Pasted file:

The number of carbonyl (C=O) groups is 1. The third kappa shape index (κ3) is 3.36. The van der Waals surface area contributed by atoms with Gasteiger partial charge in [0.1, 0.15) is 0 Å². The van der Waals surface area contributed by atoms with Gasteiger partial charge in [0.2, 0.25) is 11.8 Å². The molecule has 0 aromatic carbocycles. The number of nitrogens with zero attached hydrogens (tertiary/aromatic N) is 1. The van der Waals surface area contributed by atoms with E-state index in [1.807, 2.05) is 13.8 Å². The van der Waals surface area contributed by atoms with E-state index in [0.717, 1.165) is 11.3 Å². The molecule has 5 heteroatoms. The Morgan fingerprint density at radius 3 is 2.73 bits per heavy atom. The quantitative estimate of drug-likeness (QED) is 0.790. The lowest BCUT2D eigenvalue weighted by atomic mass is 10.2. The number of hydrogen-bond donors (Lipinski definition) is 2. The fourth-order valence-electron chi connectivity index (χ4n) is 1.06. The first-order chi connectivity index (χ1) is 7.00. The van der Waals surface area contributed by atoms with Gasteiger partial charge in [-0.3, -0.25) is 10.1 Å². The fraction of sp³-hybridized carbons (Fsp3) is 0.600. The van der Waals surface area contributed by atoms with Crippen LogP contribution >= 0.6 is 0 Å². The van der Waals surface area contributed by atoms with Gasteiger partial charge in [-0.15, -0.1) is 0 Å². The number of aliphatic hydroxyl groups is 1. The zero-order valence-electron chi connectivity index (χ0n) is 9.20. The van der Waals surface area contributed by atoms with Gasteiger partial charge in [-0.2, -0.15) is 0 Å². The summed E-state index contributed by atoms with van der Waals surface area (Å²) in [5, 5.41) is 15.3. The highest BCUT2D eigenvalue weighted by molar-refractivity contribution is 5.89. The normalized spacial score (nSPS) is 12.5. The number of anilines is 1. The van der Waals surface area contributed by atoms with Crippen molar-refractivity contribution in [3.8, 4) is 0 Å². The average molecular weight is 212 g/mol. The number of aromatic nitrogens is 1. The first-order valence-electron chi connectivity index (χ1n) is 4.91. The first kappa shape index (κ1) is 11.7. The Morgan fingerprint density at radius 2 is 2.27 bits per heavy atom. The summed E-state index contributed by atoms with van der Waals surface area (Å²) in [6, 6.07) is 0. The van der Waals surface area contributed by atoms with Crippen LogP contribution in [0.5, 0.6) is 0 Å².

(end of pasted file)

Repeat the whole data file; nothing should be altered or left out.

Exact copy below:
The number of carbonyl (C=O) groups is 1. The third kappa shape index (κ3) is 3.36. The van der Waals surface area contributed by atoms with Gasteiger partial charge in [0.1, 0.15) is 0 Å². The van der Waals surface area contributed by atoms with Gasteiger partial charge in [0.2, 0.25) is 11.8 Å². The molecule has 0 aromatic carbocycles. The number of nitrogens with zero attached hydrogens (tertiary/aromatic N) is 1. The van der Waals surface area contributed by atoms with E-state index in [1.807, 2.05) is 13.8 Å². The van der Waals surface area contributed by atoms with E-state index in [0.717, 1.165) is 11.3 Å². The molecule has 5 heteroatoms. The Morgan fingerprint density at radius 3 is 2.73 bits per heavy atom. The quantitative estimate of drug-likeness (QED) is 0.790. The lowest BCUT2D eigenvalue weighted by atomic mass is 10.2. The number of hydrogen-bond donors (Lipinski definition) is 2. The fourth-order valence-electron chi connectivity index (χ4n) is 1.06. The first-order chi connectivity index (χ1) is 7.00. The van der Waals surface area contributed by atoms with Gasteiger partial charge in [-0.3, -0.25) is 10.1 Å². The fraction of sp³-hybridized carbons (Fsp3) is 0.600. The van der Waals surface area contributed by atoms with Crippen LogP contribution >= 0.6 is 0 Å². The van der Waals surface area contributed by atoms with Gasteiger partial charge in [-0.15, -0.1) is 0 Å². The number of aliphatic hydroxyl groups is 1. The zero-order valence-electron chi connectivity index (χ0n) is 9.20. The van der Waals surface area contributed by atoms with Gasteiger partial charge in [-0.2, -0.15) is 0 Å². The summed E-state index contributed by atoms with van der Waals surface area (Å²) in [5, 5.41) is 15.3. The highest BCUT2D eigenvalue weighted by molar-refractivity contribution is 5.89. The normalized spacial score (nSPS) is 12.5. The number of anilines is 1. The van der Waals surface area contributed by atoms with Crippen molar-refractivity contribution in [3.8, 4) is 0 Å². The average molecular weight is 212 g/mol. The number of aromatic nitrogens is 1. The first-order valence-electron chi connectivity index (χ1n) is 4.91. The first kappa shape index (κ1) is 11.7. The Morgan fingerprint density at radius 2 is 2.27 bits per heavy atom. The summed E-state index contributed by atoms with van der Waals surface area (Å²) in [6, 6.07) is 0. The van der Waals surface area contributed by atoms with Crippen LogP contribution in [0.5, 0.6) is 0 Å².